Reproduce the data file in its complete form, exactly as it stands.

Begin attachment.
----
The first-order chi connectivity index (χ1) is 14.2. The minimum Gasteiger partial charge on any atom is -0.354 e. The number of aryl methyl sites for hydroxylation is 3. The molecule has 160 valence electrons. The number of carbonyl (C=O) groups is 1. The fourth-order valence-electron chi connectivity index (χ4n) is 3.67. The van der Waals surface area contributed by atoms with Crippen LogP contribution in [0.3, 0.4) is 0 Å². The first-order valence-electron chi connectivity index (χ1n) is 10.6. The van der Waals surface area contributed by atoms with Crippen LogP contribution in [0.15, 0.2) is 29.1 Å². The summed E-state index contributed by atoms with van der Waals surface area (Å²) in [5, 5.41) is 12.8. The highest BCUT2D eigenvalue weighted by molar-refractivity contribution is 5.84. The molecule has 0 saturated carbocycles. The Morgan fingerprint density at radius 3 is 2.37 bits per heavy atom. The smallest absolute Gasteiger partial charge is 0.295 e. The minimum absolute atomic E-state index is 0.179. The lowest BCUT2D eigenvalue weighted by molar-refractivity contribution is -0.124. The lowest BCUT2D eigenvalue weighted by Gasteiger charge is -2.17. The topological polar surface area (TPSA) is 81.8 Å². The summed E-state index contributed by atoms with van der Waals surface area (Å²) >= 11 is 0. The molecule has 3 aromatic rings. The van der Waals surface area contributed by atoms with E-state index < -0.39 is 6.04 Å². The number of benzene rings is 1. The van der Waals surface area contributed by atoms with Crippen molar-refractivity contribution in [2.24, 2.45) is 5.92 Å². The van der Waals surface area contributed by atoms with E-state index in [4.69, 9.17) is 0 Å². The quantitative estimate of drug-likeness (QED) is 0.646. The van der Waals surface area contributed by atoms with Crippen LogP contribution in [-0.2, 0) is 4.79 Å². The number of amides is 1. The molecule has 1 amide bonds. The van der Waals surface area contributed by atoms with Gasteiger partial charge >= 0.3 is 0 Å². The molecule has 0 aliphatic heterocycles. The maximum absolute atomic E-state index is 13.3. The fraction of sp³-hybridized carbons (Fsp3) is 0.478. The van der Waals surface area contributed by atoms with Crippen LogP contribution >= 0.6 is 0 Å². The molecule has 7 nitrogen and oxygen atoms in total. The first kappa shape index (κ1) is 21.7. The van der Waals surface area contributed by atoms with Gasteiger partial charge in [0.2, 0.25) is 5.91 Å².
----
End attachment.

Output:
The first-order chi connectivity index (χ1) is 14.2. The minimum Gasteiger partial charge on any atom is -0.354 e. The number of aryl methyl sites for hydroxylation is 3. The molecule has 160 valence electrons. The number of carbonyl (C=O) groups is 1. The fourth-order valence-electron chi connectivity index (χ4n) is 3.67. The van der Waals surface area contributed by atoms with Crippen LogP contribution in [0.3, 0.4) is 0 Å². The first-order valence-electron chi connectivity index (χ1n) is 10.6. The van der Waals surface area contributed by atoms with Crippen LogP contribution in [0.15, 0.2) is 29.1 Å². The summed E-state index contributed by atoms with van der Waals surface area (Å²) in [5, 5.41) is 12.8. The highest BCUT2D eigenvalue weighted by molar-refractivity contribution is 5.84. The molecule has 0 saturated carbocycles. The Morgan fingerprint density at radius 3 is 2.37 bits per heavy atom. The smallest absolute Gasteiger partial charge is 0.295 e. The minimum absolute atomic E-state index is 0.179. The lowest BCUT2D eigenvalue weighted by molar-refractivity contribution is -0.124. The lowest BCUT2D eigenvalue weighted by Gasteiger charge is -2.17. The topological polar surface area (TPSA) is 81.8 Å². The summed E-state index contributed by atoms with van der Waals surface area (Å²) >= 11 is 0. The molecule has 3 aromatic rings. The van der Waals surface area contributed by atoms with E-state index < -0.39 is 6.04 Å². The number of benzene rings is 1. The van der Waals surface area contributed by atoms with Crippen molar-refractivity contribution in [2.24, 2.45) is 5.92 Å². The van der Waals surface area contributed by atoms with E-state index in [4.69, 9.17) is 0 Å². The quantitative estimate of drug-likeness (QED) is 0.646. The van der Waals surface area contributed by atoms with Crippen LogP contribution in [-0.2, 0) is 4.79 Å². The number of amides is 1. The molecule has 1 amide bonds. The van der Waals surface area contributed by atoms with Gasteiger partial charge >= 0.3 is 0 Å². The molecule has 0 aliphatic heterocycles. The maximum absolute atomic E-state index is 13.3. The fraction of sp³-hybridized carbons (Fsp3) is 0.478. The van der Waals surface area contributed by atoms with Crippen LogP contribution >= 0.6 is 0 Å². The molecule has 7 nitrogen and oxygen atoms in total. The first kappa shape index (κ1) is 21.7. The van der Waals surface area contributed by atoms with Gasteiger partial charge in [0.2, 0.25) is 5.91 Å².